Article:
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Orlando Criminal Attorney > Blog > Criminal Defense > Florida’s Law on Entrapment

Florida’s Law on Entrapment


Facing criminal charges after an arrest is bad enough. However, when a person is arrested because they were tricked or coerced into committing a crime, it is even worse. When the person tricking another into breaking the law is a police officer or other government authority, it is known as entrapment. Entrapment is an affirmative defense that can be raised in a criminal case. Entrapment is illegal, but it is also largely misunderstood. Both federal law and state law cover entrapment, but unless you have been charged with a federal offense, Florida’s laws on entrapment will  apply. Below are the basics on the law of entrapment in Florida.

What the Florida Statutes Say About Entrapment

Entrapment is covered under Florida Statute §777.201. The statute states that when the police or any member of a law enforcement agency coerce or encourage a person to commit a crime and arrest that person for the crime, it constitutes entrapment. Entrapment is unlawful and so, when a defendant can prove they were the victim of such tactics, the court may dismiss their criminal case.

There are two different types of entrapment. The first is objective entrapment, which requires jurors to determine if the actions of the law enforcement officer caused a normally law-abiding citizen to commit a criminal act. Subjective entrapment, which is the test that Florida uses in entrapment cases, requires jurors to determine if the person that committed the crime would have done so anyway, without any intervention from the law enforcement officer.

Due to the fact that Florida follows the test of subjective entrapment, the burden of proof is on the defendant to prove that the officer’s actions were the main reason they committed the crime. Defendants must also prove that they did not have a motive for committing the crime on their own.

Common Examples of Entrapment

Although entrapment is a part of many different criminal cases, there are some forms of entrapment that are more common than others. These include:

  • Prostitution: Law enforcement officers may act as though they are soliciting prostitution or that they are willing to engage in an illegal activity. Prior to doing so, the officer must already suspect that a person is willing to break the law.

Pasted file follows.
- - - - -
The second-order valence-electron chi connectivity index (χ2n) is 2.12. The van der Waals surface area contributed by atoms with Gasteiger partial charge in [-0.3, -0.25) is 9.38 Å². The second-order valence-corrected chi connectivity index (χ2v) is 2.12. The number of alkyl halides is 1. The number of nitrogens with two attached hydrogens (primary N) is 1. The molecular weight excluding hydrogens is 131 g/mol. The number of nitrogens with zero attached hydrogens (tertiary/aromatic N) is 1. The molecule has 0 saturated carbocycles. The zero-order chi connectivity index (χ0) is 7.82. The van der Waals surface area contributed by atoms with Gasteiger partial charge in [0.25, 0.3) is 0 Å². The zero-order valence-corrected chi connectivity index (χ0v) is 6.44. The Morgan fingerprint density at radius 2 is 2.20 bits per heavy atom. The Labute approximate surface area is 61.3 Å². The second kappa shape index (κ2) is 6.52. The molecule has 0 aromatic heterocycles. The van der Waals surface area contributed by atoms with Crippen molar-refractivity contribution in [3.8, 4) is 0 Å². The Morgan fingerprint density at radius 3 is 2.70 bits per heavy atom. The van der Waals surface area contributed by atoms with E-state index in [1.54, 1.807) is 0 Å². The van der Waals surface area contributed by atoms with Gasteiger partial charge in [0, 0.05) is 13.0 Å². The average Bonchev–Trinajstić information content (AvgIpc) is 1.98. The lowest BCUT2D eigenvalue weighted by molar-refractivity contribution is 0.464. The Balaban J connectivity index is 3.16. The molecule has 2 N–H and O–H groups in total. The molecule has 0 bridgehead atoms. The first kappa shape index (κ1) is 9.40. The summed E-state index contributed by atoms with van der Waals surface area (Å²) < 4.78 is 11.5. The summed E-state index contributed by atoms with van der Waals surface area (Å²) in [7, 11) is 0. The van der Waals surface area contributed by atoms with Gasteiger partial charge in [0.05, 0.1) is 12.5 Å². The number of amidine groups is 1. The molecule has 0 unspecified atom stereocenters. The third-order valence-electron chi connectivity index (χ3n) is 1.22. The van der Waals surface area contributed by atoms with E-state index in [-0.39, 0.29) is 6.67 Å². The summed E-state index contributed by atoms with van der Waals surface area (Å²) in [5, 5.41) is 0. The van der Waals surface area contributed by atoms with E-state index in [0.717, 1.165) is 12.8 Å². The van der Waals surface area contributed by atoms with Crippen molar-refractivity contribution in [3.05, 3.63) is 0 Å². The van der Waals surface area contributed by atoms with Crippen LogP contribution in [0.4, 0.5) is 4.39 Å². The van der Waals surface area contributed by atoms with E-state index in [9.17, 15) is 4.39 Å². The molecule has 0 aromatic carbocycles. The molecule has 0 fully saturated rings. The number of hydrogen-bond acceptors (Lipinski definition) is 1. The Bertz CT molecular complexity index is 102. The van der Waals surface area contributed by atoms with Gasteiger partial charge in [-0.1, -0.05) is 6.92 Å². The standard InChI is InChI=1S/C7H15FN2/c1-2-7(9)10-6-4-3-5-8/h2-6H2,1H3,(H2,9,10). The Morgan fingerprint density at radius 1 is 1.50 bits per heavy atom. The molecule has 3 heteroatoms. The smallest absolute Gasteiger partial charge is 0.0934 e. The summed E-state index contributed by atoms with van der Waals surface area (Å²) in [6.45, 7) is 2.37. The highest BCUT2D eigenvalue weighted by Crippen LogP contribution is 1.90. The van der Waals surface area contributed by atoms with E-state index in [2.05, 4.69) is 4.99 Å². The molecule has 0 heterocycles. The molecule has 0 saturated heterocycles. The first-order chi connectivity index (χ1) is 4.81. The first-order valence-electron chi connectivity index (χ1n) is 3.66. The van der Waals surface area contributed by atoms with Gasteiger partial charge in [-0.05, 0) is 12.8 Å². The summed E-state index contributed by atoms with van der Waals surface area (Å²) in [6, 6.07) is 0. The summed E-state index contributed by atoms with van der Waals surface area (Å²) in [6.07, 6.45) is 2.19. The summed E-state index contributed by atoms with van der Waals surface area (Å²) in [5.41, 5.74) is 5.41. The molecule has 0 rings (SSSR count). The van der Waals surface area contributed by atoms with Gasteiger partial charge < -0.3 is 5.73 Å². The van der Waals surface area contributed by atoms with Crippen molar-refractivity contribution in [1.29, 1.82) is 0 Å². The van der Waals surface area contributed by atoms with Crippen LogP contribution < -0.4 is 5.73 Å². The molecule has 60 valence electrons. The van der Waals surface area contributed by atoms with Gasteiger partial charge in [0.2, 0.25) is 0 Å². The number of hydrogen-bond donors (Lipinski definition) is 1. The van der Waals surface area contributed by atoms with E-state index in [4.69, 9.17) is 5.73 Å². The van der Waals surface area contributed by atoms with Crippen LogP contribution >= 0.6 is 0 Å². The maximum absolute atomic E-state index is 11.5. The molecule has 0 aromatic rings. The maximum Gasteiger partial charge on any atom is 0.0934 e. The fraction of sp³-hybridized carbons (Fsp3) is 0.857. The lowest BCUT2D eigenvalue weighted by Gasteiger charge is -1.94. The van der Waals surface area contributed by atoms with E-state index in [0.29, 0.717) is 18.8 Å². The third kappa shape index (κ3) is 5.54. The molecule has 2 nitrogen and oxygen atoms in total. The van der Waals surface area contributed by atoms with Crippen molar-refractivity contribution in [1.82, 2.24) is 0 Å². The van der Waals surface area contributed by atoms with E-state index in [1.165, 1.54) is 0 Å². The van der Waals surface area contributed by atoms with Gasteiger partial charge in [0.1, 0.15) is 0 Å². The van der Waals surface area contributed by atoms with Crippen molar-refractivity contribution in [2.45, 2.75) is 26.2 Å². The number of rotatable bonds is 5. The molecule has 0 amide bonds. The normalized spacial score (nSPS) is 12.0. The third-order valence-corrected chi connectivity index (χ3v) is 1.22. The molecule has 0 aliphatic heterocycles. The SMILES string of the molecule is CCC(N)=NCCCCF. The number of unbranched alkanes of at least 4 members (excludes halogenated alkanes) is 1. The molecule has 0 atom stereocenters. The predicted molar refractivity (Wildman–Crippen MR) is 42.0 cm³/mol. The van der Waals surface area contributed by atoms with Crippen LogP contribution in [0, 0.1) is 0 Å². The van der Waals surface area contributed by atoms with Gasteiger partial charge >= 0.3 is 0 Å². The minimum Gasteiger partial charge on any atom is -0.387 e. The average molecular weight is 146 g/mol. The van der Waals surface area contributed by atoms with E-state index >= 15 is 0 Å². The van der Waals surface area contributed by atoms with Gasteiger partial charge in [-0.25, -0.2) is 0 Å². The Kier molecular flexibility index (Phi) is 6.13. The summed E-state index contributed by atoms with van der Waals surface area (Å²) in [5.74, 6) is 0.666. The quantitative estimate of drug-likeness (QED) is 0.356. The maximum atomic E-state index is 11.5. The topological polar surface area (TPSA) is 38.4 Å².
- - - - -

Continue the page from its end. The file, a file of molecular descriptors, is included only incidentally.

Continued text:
• Drug trafficking: In Florida, reverse drug trafficking is quite common. This form of entrapment occurs when an undercover officer uses an informant to lure individuals that would not otherwise commit a drug crime, often for a cash incentive. For example, the informant may arrange for an innocent person to exchange a package for some cash, and they will receive a percentage of that cash. In this case, the person making the exchange does not know that the package contains a drug.
  • White collar crimes: These offenses often occur in a place of employment and include embezzlement, insider trading, and other white collar crimes. An employer may suspect that an employee is committing a crime and speak to a police officer that will try to coerce the employee into breaking the law.

It is important to understand that not all undercover police officers are guilty of entrapment. However, the person that breaks the law must have been predisposed to committing a crime.

Our Florida Criminal Defense Lawyers can Help if You Were the Victim of Entrapment

Being arrested is a scary situation and learning that you were tricked or coerced into committing the crime only makes it more frustrating. If you feel that you were the victim of entrapment, call our Orlando criminal defense lawyers at O’Mara Law Group. We know how to prove that you would not have committed the crime without police interference, and will give you the best chance of having your case dismissed. Call us today or contact us online to speak to one of our experienced attorneys.


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